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    Aluminum doesn't work harden in the same fashion as cast iron and steel. The failure on that pump is the common type I've seen over the years. The case failed because it likely just reached its total life cycles. Anything over 5,000 hours on an aluminum pump body is great life.

    Relief valves usually fail because the springs holding them closed lose their strength and the pressures are then low. It isn't likely that the valve got stuck closed. There should be a place where you can plumb a gauge into the system to monitor the pressure. Follow the hose from the pump to the main control valve and see if there is a quick coupler of some kind that you can plug into. You should probably have a service manual or an experienced person with you before taking on adjustments. You can feather a control usually to bring pressure up slowly when you attempt the check and adjustment. That way if the relief valve for some reason doesn't work you can see it and let off the pressure before something breaks.
     
  6. LessWhole

    LessWhole Member

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    Thank you so much John. Regular end-of-life behavior is exactly what I hoped to hear.

    I have the full service manual. It specifies two ways to check the pressure. One is to attach a Bobcat tool to the two aux quick couplers, and then restrict the flow using a valve to slowly raise the pressure, then you can see where the relief valve opens. Of course, the Bobcat tool is a $2k kit...

    The other way is basically the same procedure, but using the hoses going to the tilt cylinder. It sounds like I can reasonably take off only one hose, attach a ~5k PSI pressure gauge, and feather the tilt control pedal to check where the relief break is. I'd do it with a quick coupler on the aux ports, but I don't think I can really feather those very well.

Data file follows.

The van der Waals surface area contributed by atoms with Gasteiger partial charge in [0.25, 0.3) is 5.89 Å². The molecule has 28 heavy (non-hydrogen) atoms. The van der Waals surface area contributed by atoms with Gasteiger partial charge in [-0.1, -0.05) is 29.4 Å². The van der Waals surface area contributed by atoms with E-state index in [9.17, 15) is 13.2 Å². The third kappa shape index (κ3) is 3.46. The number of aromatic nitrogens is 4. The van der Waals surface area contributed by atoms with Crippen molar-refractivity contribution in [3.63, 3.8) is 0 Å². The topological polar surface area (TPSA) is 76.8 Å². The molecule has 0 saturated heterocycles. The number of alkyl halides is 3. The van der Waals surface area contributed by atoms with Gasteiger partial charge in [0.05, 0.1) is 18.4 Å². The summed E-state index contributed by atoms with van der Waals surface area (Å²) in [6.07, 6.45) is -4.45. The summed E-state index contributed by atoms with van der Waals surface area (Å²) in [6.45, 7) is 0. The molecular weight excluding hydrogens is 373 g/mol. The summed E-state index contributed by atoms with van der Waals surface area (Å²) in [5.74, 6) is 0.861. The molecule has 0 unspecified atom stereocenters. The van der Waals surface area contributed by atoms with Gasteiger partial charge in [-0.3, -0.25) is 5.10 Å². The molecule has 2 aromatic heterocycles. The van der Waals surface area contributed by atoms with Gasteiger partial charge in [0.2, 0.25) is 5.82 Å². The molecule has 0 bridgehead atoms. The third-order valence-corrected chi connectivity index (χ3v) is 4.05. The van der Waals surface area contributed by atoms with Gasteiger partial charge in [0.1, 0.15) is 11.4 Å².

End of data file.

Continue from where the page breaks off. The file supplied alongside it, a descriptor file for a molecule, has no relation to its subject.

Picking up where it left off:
Adjusting the relief pressure is done by just turning a screw on the end of the valve in the control block - relatively accessible (in compact skid steer terms...)

    Thank you so much for your help!
     
  7. John C.

    John C. Senior Member

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    I read that post and note some problems. First off is that the original poster didn't specify where he got the new pump. I've seen some after market stuff that failed because of substandard materials and machining. He also didn't supply any info on what he had done before starting the machine with the new pump. Did the pump blow up instantly when the engine started or after he operated a function. The other issue for us on a web site is that we can only offer general information because we are not on site. Most of the things we do are based on visual information of the whole machine and experience with similar machines in the past. Your observation of the auxiliary circuits possibly being pressurized is a good thought. The main relief in the control valve would be able to see that if it had happened and opened so from here, I don't see that as a cause.